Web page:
photos courtesy of Yoga North
In the Iyengar method, props have an important role. In the beginning when students are first learning the poses, props such as wooden blocks are placed underneath the hands in standing poses to help the student obtain the most accurate or correct shape. This helps the students optimize the building up of strength, mobility and stability in the muscles and joints. We also teach students how to do a supported version of shoulder stand, using a stack of 4-5 blankets or a large foam platform and a couple of blankets to support the shoulders so that the weight of the pose ends up on the shoulders and upper arms and NOT on the neck. With this support in shoulderstand the student will be able to build enough strength to lift the legs and become vertical in this pose. We may also use blankets to sit on in seated poses which is especially useful for someone with tight hamstrings or a tight back. The blankets can provide some lift for the student to obtain a better forward extension or twist. These examples are some of the ways in which we use props in the Iyengar method.

One of the more recent classes I taught that was very interesting and a lot of fun was an entire class using the chair as the main prop. What is interesting about using the chair is that it gives the student what they need no matter the starting point. It gives more stability to stiff people and restricts the flexible person so that both can work deeper in the pose.

photo courtesy of Yoga North
When using props in yoga they provide the student the opportunity to learn something in the pose in a different way. Props can add stability and allow you to build more strength into your yoga practice, but they can also take away some mobility from the pose. It is important to know why you are using a prop in the pose, what does it give the pose and what does it take away? At the same time it is also important to practice without props to see where you have improved in your poses and where you can add or remove a different prop to enhance your pose.

Aside from helping beginners build more strength, stability and flexibility as well as affording higher level students the opportunity to deepen key aspects of more advanced poses, the props are a boon to people with more limited mobility in their joints. Seniors, people with cancer or recovering from cancer and students with other limitations benefit tremendously from the support of props.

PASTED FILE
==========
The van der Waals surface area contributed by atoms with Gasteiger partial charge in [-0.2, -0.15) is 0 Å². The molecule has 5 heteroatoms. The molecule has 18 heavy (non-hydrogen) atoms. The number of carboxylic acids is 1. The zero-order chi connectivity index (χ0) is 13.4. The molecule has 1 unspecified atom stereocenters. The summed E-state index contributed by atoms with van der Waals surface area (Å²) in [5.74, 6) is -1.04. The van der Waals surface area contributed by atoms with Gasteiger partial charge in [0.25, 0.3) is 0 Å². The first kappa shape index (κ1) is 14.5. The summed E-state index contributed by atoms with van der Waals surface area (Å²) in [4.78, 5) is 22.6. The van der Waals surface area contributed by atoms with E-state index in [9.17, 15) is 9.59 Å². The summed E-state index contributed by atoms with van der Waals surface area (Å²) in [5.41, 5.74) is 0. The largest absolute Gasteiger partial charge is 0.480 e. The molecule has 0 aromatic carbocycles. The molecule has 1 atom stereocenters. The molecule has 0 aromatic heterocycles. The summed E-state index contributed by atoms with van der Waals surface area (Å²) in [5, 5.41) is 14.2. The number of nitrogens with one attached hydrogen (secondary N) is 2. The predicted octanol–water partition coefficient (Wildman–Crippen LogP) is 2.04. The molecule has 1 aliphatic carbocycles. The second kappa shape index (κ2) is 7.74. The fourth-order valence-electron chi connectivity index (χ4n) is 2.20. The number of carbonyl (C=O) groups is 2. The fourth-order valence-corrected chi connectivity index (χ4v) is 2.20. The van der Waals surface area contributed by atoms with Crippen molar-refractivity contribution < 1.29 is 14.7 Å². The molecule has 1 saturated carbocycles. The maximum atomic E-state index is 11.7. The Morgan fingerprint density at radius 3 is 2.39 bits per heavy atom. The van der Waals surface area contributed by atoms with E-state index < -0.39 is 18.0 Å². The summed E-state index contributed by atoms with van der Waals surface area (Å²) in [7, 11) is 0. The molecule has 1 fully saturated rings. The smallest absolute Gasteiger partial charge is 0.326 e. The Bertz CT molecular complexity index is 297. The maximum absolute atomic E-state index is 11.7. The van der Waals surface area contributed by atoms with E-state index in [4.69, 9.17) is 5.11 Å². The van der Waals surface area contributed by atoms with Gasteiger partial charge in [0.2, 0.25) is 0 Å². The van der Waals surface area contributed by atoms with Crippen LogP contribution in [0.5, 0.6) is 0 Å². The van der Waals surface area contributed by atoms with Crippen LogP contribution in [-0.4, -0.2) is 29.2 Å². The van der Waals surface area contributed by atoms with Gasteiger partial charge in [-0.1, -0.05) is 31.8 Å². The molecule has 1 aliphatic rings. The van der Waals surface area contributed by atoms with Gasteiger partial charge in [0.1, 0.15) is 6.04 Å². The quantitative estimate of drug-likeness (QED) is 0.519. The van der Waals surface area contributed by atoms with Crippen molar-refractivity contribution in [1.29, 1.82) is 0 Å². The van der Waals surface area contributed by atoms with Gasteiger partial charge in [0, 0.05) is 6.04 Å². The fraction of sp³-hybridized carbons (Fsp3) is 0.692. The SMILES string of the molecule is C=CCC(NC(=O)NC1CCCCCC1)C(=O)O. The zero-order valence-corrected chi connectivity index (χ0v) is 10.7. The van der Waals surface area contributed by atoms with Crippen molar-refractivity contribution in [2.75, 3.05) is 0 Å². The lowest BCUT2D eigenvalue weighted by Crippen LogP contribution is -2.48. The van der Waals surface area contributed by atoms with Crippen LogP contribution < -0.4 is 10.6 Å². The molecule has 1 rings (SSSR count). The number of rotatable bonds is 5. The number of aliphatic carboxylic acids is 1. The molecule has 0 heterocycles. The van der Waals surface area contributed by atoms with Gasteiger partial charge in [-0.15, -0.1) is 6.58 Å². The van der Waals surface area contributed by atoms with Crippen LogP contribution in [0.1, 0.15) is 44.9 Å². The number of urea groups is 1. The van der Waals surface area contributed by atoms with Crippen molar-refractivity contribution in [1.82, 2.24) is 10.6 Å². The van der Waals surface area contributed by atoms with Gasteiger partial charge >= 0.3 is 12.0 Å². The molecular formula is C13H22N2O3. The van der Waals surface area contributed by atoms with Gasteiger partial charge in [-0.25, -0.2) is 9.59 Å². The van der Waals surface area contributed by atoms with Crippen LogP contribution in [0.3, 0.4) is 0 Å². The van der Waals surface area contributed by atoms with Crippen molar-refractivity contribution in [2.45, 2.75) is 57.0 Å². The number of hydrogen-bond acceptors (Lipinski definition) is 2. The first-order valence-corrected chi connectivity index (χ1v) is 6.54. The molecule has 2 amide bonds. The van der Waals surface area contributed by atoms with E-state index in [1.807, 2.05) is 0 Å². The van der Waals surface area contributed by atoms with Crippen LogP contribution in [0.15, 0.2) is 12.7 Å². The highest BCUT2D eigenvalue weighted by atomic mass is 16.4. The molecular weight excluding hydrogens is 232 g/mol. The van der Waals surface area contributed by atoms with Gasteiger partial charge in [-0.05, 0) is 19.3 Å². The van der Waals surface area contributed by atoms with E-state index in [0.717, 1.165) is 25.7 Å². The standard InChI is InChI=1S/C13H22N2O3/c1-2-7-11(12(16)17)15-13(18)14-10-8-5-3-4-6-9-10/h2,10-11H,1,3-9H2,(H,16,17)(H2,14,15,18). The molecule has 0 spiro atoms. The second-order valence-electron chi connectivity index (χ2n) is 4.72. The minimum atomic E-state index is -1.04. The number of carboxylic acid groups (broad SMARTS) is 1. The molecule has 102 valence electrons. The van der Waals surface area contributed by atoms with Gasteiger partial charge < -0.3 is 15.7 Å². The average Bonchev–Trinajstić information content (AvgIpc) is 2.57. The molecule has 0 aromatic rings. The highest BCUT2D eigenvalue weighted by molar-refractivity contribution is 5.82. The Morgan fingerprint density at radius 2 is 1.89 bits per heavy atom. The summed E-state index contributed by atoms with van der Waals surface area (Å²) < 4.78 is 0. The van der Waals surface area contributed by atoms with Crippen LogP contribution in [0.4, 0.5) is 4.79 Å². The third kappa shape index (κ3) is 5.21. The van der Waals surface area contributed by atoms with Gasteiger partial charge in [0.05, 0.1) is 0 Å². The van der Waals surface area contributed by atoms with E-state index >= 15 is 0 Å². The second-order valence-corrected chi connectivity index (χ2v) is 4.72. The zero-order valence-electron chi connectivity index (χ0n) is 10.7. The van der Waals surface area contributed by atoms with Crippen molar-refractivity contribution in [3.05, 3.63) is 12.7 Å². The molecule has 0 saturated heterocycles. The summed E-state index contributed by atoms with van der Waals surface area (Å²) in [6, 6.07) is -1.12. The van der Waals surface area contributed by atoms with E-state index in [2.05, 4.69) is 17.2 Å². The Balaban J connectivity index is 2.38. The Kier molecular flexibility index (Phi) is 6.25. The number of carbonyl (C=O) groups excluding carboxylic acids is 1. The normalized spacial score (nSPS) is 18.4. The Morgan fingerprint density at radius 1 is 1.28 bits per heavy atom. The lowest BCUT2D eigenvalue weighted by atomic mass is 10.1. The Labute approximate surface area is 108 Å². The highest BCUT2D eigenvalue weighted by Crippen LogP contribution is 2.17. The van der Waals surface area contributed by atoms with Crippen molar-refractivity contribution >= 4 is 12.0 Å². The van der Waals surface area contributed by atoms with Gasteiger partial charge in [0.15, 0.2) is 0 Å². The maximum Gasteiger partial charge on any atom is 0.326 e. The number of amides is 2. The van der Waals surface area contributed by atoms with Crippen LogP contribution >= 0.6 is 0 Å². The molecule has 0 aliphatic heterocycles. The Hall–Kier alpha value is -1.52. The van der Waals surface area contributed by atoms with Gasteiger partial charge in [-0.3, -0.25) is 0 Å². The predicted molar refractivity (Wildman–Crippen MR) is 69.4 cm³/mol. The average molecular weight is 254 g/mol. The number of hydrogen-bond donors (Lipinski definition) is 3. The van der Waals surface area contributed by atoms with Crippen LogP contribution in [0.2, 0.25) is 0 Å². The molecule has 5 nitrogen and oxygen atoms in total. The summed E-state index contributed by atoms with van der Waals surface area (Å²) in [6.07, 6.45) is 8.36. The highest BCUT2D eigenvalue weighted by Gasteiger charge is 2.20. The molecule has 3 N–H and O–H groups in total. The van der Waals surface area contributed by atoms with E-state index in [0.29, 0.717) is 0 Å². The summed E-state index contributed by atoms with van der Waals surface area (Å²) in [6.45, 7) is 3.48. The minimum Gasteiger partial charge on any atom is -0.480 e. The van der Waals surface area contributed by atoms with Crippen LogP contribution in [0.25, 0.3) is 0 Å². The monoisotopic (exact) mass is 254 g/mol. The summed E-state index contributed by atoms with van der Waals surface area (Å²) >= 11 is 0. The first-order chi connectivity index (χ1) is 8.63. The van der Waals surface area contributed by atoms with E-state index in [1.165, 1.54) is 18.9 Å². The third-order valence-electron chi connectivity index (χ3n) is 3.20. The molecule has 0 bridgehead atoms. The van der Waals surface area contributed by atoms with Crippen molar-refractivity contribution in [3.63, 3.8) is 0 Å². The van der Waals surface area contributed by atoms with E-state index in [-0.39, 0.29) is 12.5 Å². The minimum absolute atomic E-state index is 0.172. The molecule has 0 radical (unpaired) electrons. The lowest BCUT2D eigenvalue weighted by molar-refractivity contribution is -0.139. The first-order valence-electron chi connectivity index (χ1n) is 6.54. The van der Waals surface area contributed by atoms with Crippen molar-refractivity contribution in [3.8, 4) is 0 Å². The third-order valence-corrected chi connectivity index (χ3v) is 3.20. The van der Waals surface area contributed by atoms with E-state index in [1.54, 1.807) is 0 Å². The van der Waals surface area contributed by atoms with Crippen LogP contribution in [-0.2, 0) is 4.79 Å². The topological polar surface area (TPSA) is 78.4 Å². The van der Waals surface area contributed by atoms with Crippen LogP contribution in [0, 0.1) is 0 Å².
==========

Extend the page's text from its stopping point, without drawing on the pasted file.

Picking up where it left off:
In addition to offering several classes a week for students of all ages and abilities Yoga North offers three types of specialized classes where props are used more extensively. We offer a Mens, Seniors, Cancer (register through CCMB) and Restorative classes. In the Mens class flexibility tends to be more of a challenge therefore the poses that are taught are modified with that in mind. I have more recently had the opportunity to teach the Seniors and the Cancer classes. In the Seniors classes we often have students with joint replacements and/or people with tighter hips, shoulders, knee and balance challenges. In the Seniors classes we focus on strengthening and opening up the hips, knees, shoulders and improve balance by modifying the poses so that they can still benefit physically and mentally.

The Cancer class is a deeply restorative class as students are either currently undergoing treatment or are just recovering from treatment. The goal in the cancer class is to provide a lot of support in many reclined poses and some inverted poses to restore the nervous system and allow the body and the mind to let go. Here we use a lot of bolsters, blankets, chairs and straps so that the body can completely let go. One of our recent students described the poses as “having given them a big hug.” When the body learns to let go, then the mind will follow. There is also a published study through CancerCare Manitoba on the benefits of this class which has been led by our senior teacher Val Paape for many years. Overall all students in the study experienced less pain and side effects from treatment, less anxiety and better overall quality of life. Finally, the Restorative class provides an opportunity for any student whether seeking physical or mental/emotional support to take a yoga class that is less physically vigorous and still get the mind/body benefits of yoga.